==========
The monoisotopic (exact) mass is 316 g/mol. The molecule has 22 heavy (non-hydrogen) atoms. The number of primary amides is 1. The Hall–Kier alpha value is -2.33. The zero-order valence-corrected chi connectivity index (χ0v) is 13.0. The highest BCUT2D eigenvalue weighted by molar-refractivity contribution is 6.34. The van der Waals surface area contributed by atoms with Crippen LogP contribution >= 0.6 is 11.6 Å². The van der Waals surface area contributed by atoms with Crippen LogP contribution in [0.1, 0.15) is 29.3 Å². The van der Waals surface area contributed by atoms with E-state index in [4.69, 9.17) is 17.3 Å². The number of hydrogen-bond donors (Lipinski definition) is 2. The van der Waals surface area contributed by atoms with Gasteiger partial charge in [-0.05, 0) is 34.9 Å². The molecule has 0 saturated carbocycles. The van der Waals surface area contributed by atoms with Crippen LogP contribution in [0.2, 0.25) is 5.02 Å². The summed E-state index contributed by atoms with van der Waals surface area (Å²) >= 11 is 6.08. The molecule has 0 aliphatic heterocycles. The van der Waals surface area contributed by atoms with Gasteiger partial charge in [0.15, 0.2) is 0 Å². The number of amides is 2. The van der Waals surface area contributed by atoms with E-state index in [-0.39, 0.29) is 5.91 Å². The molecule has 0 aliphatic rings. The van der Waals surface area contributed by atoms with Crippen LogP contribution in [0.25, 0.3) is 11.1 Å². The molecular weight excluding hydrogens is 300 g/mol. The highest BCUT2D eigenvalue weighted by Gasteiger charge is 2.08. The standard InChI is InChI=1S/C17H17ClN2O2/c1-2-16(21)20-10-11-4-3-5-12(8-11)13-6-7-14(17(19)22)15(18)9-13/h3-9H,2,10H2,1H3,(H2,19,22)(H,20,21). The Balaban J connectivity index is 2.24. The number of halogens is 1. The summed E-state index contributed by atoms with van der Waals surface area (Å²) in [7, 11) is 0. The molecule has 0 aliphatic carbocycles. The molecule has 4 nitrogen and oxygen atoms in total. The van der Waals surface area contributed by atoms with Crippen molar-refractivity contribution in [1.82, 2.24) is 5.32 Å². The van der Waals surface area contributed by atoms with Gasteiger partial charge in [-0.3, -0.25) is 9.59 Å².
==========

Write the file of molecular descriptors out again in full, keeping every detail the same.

The monoisotopic (exact) mass is 316 g/mol. The molecule has 22 heavy (non-hydrogen) atoms. The number of primary amides is 1. The Hall–Kier alpha value is -2.33. The zero-order valence-corrected chi connectivity index (χ0v) is 13.0. The highest BCUT2D eigenvalue weighted by molar-refractivity contribution is 6.34. The van der Waals surface area contributed by atoms with Crippen LogP contribution >= 0.6 is 11.6 Å². The van der Waals surface area contributed by atoms with Crippen LogP contribution in [0.1, 0.15) is 29.3 Å². The van der Waals surface area contributed by atoms with E-state index in [4.69, 9.17) is 17.3 Å². The number of hydrogen-bond donors (Lipinski definition) is 2. The van der Waals surface area contributed by atoms with Gasteiger partial charge in [-0.05, 0) is 34.9 Å². The molecule has 0 saturated carbocycles. The van der Waals surface area contributed by atoms with Crippen LogP contribution in [0.2, 0.25) is 5.02 Å². The summed E-state index contributed by atoms with van der Waals surface area (Å²) >= 11 is 6.08. The molecule has 0 aliphatic heterocycles. The van der Waals surface area contributed by atoms with Gasteiger partial charge in [0.15, 0.2) is 0 Å². The number of amides is 2. The van der Waals surface area contributed by atoms with E-state index in [-0.39, 0.29) is 5.91 Å². The molecule has 0 aliphatic rings. The van der Waals surface area contributed by atoms with Crippen LogP contribution in [0.25, 0.3) is 11.1 Å². The molecular weight excluding hydrogens is 300 g/mol. The highest BCUT2D eigenvalue weighted by Gasteiger charge is 2.08. The standard InChI is InChI=1S/C17H17ClN2O2/c1-2-16(21)20-10-11-4-3-5-12(8-11)13-6-7-14(17(19)22)15(18)9-13/h3-9H,2,10H2,1H3,(H2,19,22)(H,20,21). The Balaban J connectivity index is 2.24. The number of halogens is 1. The summed E-state index contributed by atoms with van der Waals surface area (Å²) in [7, 11) is 0. The molecule has 0 aliphatic carbocycles. The molecule has 4 nitrogen and oxygen atoms in total. The van der Waals surface area contributed by atoms with Crippen molar-refractivity contribution in [1.82, 2.24) is 5.32 Å². The van der Waals surface area contributed by atoms with Gasteiger partial charge in [-0.3, -0.25) is 9.59 Å².